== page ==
Samsung, one of the biggest phone makers today and of all-time, is facing a problem. In fact, Samsung faces 600 million problems.
Let me explain. There is a default keyboard threat facing as many as 600 million Samsung phones. The pre-installed SwiftKey keyboard looked for language updates while over unencrypted territory and in plain text. This leaves the door open to create phony proxy servers. These servers can send malware to venerable devices and data to keep bad code on the device. That way, they can further exploit the users’ device. Do you know the power this gives a hacker? They can exploit this keyboard mishap and get a Samsung user’s name, address, email, SSN, text messages, bank information, social media passwords, and anything else they want. Not only that, the malware can be used to spy on users near and far, invading privacy. This discovery was made by Ryan Welton, a security expert representing a firm called NowSecure. Welton talked about the potential attack at a Blackhat Security Summit. According to NowSecure CEO Andrew Hoog, this threat likely affected Samung Android devices like S3, S4, S5, Galaxy Note 3, and Galaxy Note 4. A SwiftKey spokesperson said they are investigating this threat. The spokesperson also said SwiftKey apps on Google Play and the App Store isn’t affected by this threat.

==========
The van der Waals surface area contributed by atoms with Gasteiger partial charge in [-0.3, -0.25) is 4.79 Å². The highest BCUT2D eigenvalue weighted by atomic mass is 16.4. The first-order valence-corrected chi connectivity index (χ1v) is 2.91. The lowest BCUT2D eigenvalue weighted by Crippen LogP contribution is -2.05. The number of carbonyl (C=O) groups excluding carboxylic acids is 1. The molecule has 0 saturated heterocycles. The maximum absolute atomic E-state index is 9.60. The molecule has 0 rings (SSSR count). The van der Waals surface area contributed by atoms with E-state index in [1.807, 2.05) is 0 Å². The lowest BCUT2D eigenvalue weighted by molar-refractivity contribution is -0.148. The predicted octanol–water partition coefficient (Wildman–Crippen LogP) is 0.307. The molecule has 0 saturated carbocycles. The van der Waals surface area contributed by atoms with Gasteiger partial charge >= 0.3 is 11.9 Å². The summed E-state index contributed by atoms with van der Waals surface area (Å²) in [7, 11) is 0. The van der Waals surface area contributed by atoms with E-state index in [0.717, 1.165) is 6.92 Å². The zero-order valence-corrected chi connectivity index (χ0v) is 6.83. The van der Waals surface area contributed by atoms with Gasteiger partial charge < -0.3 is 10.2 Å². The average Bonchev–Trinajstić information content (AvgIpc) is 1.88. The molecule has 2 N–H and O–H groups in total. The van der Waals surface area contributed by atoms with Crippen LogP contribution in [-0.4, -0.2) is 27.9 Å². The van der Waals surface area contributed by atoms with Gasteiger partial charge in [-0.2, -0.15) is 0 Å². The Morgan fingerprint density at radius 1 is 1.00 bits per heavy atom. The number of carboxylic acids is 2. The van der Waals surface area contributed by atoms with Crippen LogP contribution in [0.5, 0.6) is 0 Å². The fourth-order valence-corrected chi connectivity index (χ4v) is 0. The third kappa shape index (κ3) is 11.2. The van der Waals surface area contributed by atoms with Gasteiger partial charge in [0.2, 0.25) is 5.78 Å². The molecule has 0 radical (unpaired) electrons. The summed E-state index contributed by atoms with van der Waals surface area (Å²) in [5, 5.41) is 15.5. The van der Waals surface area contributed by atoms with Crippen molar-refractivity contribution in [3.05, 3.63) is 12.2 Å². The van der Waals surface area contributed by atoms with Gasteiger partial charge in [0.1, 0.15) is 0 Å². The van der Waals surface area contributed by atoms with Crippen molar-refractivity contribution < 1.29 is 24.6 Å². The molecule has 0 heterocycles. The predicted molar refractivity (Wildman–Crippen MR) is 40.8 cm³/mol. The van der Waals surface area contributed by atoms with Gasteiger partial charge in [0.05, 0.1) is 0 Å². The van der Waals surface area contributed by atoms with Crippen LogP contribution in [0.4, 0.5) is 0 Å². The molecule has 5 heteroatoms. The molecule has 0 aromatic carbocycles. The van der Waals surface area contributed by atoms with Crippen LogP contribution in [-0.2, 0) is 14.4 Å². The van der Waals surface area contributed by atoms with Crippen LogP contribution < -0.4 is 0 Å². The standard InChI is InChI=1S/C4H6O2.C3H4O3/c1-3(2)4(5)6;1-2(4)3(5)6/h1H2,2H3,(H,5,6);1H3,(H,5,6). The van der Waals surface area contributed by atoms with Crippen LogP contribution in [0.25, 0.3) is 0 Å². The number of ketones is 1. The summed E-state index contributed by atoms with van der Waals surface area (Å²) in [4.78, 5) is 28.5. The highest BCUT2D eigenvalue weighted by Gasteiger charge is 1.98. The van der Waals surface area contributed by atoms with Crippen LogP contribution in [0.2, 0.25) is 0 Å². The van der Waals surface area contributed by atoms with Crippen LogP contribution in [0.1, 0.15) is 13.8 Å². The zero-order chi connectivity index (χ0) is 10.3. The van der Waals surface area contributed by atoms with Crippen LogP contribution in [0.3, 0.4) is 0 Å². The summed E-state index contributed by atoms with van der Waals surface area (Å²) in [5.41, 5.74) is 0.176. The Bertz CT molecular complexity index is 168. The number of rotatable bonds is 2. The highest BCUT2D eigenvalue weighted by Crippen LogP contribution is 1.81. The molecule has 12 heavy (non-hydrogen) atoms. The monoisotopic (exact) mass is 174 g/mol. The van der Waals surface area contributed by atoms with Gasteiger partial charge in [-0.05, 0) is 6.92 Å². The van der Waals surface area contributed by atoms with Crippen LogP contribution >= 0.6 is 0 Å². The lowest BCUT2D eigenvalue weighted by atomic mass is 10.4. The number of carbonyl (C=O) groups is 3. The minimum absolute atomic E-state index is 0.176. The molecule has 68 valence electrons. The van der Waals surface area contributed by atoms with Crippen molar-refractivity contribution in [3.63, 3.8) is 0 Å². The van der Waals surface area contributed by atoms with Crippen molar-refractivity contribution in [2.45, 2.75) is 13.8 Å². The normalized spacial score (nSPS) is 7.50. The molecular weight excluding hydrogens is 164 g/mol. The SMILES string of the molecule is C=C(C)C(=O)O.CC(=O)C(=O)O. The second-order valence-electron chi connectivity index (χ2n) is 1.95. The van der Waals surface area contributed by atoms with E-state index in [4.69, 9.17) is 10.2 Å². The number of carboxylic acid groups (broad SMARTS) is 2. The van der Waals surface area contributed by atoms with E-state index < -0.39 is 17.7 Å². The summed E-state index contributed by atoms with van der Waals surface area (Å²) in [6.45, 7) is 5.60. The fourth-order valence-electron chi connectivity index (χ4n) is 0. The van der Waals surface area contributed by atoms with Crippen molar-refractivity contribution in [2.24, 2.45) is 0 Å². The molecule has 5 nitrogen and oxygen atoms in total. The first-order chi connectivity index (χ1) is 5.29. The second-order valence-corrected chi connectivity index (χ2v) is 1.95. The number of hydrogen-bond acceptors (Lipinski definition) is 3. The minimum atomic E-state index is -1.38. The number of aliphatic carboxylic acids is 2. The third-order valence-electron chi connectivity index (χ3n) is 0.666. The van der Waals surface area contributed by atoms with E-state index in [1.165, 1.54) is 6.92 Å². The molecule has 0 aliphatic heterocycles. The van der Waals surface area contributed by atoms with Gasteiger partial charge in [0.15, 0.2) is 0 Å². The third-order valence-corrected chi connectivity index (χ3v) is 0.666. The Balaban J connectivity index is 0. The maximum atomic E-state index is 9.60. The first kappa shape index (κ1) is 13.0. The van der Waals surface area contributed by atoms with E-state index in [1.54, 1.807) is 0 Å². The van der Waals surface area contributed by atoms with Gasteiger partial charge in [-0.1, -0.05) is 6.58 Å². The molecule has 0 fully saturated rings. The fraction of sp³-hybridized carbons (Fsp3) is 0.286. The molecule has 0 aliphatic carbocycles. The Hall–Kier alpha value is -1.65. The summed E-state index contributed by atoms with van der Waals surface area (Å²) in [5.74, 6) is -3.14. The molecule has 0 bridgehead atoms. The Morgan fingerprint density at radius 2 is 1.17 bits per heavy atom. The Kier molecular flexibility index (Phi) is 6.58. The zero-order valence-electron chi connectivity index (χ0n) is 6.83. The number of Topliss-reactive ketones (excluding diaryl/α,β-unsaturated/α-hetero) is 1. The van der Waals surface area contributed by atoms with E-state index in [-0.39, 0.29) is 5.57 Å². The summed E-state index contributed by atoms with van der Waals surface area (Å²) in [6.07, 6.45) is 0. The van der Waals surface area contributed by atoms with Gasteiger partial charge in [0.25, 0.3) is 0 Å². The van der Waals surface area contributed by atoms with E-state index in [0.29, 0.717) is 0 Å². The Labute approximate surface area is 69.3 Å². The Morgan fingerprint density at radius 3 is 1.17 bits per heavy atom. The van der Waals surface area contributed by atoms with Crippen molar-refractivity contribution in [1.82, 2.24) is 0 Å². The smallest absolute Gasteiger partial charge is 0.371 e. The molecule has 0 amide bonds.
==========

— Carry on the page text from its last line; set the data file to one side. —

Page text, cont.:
Let me make it clear: This is just a warning. The cyber attack hasn’t happened and it isn’t happening now. So don’t go throwing away your Samsung Galaxy phones away. But you should be alerted of this threat. Some have said to me, “Talking about the threat will give hackers ideas.” Believe me, they’ve already thought of this. Ryan Welton is investigating and bloggers like me are reporting this because you need to know. Now what is SwiftKey going to do about it? What are you going to do about it?